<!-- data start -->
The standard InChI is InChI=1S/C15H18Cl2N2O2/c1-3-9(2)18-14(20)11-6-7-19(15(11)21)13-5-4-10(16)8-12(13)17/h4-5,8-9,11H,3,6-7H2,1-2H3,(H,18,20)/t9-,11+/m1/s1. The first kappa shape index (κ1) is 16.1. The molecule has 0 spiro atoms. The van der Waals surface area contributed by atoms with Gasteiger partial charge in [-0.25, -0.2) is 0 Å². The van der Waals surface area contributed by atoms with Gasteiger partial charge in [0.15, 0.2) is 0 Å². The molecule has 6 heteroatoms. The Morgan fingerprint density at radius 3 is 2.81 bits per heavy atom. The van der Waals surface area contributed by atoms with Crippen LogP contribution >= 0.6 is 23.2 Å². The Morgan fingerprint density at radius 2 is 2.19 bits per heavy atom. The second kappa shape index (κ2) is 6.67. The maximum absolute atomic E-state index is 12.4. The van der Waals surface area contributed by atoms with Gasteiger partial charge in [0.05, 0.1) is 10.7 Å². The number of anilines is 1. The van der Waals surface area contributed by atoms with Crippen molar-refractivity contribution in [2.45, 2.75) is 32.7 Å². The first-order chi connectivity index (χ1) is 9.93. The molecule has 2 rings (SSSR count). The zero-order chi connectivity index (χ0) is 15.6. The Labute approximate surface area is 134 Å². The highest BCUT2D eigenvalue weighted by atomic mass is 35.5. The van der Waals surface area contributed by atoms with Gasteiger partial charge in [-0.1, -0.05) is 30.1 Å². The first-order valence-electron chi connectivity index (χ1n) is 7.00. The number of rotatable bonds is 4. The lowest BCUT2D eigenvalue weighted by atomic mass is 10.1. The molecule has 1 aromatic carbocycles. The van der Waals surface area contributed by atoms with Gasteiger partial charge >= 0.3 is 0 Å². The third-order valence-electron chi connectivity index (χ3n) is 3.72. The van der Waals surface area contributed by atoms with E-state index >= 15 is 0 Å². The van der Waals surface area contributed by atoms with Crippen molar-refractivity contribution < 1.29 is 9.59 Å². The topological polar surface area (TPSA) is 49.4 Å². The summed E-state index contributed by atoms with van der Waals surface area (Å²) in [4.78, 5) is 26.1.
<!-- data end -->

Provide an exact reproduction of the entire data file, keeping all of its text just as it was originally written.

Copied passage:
The standard InChI is InChI=1S/C15H18Cl2N2O2/c1-3-9(2)18-14(20)11-6-7-19(15(11)21)13-5-4-10(16)8-12(13)17/h4-5,8-9,11H,3,6-7H2,1-2H3,(H,18,20)/t9-,11+/m1/s1. The first kappa shape index (κ1) is 16.1. The molecule has 0 spiro atoms. The van der Waals surface area contributed by atoms with Gasteiger partial charge in [-0.25, -0.2) is 0 Å². The van der Waals surface area contributed by atoms with Gasteiger partial charge in [0.15, 0.2) is 0 Å². The molecule has 6 heteroatoms. The Morgan fingerprint density at radius 3 is 2.81 bits per heavy atom. The van der Waals surface area contributed by atoms with Crippen LogP contribution >= 0.6 is 23.2 Å². The Morgan fingerprint density at radius 2 is 2.19 bits per heavy atom. The second kappa shape index (κ2) is 6.67. The maximum absolute atomic E-state index is 12.4. The van der Waals surface area contributed by atoms with Gasteiger partial charge in [0.05, 0.1) is 10.7 Å². The number of anilines is 1. The van der Waals surface area contributed by atoms with Crippen molar-refractivity contribution in [2.45, 2.75) is 32.7 Å². The first-order chi connectivity index (χ1) is 9.93. The molecule has 2 rings (SSSR count). The zero-order chi connectivity index (χ0) is 15.6. The Labute approximate surface area is 134 Å². The highest BCUT2D eigenvalue weighted by atomic mass is 35.5. The van der Waals surface area contributed by atoms with Gasteiger partial charge in [-0.1, -0.05) is 30.1 Å². The first-order valence-electron chi connectivity index (χ1n) is 7.00. The number of rotatable bonds is 4. The lowest BCUT2D eigenvalue weighted by atomic mass is 10.1. The molecule has 1 aromatic carbocycles. The van der Waals surface area contributed by atoms with Gasteiger partial charge >= 0.3 is 0 Å². The third-order valence-electron chi connectivity index (χ3n) is 3.72. The van der Waals surface area contributed by atoms with E-state index >= 15 is 0 Å². The van der Waals surface area contributed by atoms with Crippen molar-refractivity contribution < 1.29 is 9.59 Å². The topological polar surface area (TPSA) is 49.4 Å². The summed E-state index contributed by atoms with van der Waals surface area (Å²) in [4.78, 5) is 26.1.